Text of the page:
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‘We need views and critiques of the youth to correct mistakes of earlier generations’: Heidi Wetz-Kubach

The Partners for the Future (PASCH) Project organised the three-day event to create a network between young learners and local, national and international partners in the field of sustainability.

Pune |
June 24, 2019 3:33:36 am
Partners for the Future, PASCH, max mueller bhavan, max mueller bhavan pune, goethe institut, goethe institut pune, india news, Indian Express At the event at Goethe Institut on Sunday. (Express photo)

(Written by Sneha Kudva)

More than 110 students between the age of 14 and 16 years attended the inauguration of the Youth Congress 2019 — Conference on Environment and Sustainability at Goethe Institut, Max Mueller Bhavan, Boat Club Road on Sunday morning.

The Partners for the Future (PASCH) Project organised the three-day event to create a network between young learners and local, national and international partners in the field of sustainability. “We are all aware that we need to preserve our planet. Now is the time we can achieve something, but only when we act together,” said Heidi Wetz-Kubach, director, Goethe Institut, as she addressed the students.

She spoke of the need for the youth to learn as many new ideas as possible to lead sustainable lives. “We need the views and critiques of the youth to correct the mistakes of earlier generations,” she said. She narrated an incident about her daughter, in which her daughter taught her to lead a sustainable lifestyle by avoiding bottles.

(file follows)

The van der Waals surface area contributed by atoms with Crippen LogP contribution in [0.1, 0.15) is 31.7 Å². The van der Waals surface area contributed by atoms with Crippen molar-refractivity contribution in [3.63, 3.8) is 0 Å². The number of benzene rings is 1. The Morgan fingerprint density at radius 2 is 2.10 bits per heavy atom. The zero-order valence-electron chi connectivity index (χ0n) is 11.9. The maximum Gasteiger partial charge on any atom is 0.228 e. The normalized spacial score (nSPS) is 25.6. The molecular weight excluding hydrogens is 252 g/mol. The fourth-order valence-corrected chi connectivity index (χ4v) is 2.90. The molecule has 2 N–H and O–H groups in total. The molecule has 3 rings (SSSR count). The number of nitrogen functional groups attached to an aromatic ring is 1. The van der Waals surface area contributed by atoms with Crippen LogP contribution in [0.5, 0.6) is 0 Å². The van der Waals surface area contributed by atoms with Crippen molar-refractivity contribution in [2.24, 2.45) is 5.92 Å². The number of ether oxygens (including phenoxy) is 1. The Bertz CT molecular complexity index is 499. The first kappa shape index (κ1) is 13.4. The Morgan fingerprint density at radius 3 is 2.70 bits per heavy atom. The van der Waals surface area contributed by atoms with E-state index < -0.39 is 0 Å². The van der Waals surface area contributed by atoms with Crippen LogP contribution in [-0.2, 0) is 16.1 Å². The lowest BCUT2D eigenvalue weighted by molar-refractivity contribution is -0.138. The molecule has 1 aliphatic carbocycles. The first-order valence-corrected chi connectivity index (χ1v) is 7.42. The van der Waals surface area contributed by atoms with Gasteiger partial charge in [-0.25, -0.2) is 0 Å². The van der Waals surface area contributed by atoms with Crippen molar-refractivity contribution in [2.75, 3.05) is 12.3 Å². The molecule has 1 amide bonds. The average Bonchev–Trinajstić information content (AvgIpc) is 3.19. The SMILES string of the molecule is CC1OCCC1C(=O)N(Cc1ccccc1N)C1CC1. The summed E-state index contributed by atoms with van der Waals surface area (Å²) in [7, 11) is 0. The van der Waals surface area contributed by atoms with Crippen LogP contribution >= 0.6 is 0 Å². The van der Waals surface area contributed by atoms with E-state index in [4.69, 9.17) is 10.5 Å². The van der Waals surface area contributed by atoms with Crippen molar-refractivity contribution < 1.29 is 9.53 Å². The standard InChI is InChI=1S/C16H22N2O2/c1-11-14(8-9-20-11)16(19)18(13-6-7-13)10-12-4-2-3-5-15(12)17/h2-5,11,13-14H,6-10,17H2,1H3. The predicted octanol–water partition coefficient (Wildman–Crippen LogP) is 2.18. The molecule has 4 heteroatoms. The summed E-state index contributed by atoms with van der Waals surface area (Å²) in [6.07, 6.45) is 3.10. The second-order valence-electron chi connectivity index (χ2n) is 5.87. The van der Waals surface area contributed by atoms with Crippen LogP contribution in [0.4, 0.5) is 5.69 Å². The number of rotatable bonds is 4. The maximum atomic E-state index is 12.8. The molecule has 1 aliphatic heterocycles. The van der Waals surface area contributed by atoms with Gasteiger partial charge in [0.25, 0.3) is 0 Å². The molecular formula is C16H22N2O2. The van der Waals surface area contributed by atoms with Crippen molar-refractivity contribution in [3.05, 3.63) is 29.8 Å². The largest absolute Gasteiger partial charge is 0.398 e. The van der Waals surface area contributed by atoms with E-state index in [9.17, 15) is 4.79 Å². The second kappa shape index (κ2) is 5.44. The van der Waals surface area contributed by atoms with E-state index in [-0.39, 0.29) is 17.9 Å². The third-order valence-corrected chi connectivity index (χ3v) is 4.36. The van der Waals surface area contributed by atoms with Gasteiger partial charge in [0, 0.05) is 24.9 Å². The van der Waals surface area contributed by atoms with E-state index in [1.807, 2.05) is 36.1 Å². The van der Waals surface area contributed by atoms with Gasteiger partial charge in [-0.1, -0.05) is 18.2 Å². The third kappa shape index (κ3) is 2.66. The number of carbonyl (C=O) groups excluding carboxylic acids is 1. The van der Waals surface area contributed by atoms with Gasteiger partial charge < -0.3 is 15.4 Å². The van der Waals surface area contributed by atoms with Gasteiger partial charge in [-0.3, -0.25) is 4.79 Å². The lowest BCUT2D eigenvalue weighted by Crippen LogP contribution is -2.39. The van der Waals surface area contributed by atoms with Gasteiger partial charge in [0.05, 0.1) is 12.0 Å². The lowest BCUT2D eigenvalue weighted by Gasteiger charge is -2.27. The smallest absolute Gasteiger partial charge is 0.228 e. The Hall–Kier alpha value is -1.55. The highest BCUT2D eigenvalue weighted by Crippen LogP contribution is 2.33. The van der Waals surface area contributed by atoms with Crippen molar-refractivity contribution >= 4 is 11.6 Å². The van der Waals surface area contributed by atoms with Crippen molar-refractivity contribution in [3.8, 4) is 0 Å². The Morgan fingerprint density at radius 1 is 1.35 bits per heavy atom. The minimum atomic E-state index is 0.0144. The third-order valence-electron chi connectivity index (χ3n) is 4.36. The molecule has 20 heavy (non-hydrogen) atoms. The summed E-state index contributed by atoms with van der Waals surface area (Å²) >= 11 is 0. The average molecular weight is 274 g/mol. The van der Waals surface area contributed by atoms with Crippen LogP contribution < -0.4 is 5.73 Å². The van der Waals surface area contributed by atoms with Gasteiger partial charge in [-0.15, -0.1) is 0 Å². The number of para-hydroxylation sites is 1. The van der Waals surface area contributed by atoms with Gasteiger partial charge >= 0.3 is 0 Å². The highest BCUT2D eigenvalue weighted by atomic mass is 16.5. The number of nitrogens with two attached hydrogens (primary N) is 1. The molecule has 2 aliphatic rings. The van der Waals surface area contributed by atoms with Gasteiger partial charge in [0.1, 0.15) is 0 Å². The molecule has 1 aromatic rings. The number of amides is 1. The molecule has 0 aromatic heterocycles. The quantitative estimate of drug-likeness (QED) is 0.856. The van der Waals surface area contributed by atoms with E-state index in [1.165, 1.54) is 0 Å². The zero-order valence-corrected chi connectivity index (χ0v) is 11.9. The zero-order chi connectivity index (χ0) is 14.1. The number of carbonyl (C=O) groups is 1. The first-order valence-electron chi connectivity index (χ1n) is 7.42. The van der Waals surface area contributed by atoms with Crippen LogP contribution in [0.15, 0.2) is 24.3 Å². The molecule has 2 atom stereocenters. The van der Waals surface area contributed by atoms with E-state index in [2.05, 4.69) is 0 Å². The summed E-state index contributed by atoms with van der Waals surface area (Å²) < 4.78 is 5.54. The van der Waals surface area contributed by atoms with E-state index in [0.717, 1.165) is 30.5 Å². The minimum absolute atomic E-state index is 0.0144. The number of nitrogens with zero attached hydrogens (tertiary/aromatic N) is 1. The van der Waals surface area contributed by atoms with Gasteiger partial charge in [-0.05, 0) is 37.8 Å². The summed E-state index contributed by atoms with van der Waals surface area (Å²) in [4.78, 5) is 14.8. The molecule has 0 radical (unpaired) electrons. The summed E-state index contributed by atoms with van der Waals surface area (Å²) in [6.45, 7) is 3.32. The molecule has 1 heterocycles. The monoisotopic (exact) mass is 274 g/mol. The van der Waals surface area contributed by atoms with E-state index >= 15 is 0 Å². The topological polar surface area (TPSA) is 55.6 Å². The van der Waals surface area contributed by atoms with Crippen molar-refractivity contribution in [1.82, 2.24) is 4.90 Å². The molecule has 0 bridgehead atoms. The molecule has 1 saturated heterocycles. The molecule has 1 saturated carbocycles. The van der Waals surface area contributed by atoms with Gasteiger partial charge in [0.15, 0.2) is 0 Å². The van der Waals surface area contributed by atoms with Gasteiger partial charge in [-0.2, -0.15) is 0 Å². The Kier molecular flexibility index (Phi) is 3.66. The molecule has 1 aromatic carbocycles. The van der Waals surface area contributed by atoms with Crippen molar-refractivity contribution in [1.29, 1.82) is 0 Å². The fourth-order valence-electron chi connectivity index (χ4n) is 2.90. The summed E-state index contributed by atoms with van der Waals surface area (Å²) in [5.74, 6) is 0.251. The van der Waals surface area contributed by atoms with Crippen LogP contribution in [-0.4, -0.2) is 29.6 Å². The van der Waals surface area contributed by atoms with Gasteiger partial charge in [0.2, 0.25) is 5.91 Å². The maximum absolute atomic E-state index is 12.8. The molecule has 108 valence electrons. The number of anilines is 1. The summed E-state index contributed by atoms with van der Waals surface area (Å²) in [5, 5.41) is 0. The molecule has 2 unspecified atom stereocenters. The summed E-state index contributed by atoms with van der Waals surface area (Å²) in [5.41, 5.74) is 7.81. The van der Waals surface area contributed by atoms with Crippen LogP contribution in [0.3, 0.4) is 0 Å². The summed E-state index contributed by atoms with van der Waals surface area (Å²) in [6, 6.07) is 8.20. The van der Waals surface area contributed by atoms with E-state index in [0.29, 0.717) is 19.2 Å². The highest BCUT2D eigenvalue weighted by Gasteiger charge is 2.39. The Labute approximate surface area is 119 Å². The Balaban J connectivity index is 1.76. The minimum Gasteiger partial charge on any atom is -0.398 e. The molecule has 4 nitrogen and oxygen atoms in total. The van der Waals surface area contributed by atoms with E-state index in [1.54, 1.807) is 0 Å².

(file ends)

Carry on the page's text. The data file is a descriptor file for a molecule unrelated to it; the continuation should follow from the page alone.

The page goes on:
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“You are born in the digital age, where you can use your ideas and creativity for subjects like waste management and come together at the global level,” said Marja Einig, German Deputy Consul General Mumbai, German Consulate Mumbai.

Over the next two days, people from different fields will conduct interactive workshops to sensitise students about environmental, economic and social sustainability and train them to take up related projects. At least six parallel workshops addressing the issues and concerns of sustainability will be conducted.

“Waste is a man-made concept that never existed in the past,” said Dr Binish Desai, who held a workshop. Desai said that nature is no longer able to break down the complex materials created as a result of advancing technology. He said even paper isn’t completely recyclable and only 40-60 per cent of the recycled paper is turned into paper again.

Desai, who was inspired by the cartoon ‘Captain Planet’, said his aim is to cut down waste. Over the years, he encountered waste from different industries and created a “salon” for different types of waste to be converted into eco-innovations. From building bricks to phone cases, he has created a wide range of eco-friendly innovations to lead a sustainable lifestyle.

Other workshops at the Congress include ‘Fair trade and sustainable development goals’ by Aileen Böckmann, a theatre workshop titled, ‘What matters most?’ by Constantin Hochkeppel, ‘Participative governance’ by Aneetha Gokhale Beninnger and Lawrence Siddhartha Beninnger, ‘Waste-Water-Wildlife’ by Arun Krishnamurthy and Sanjay Prasad and a horticulture workshop by Dr Shankar Laware.

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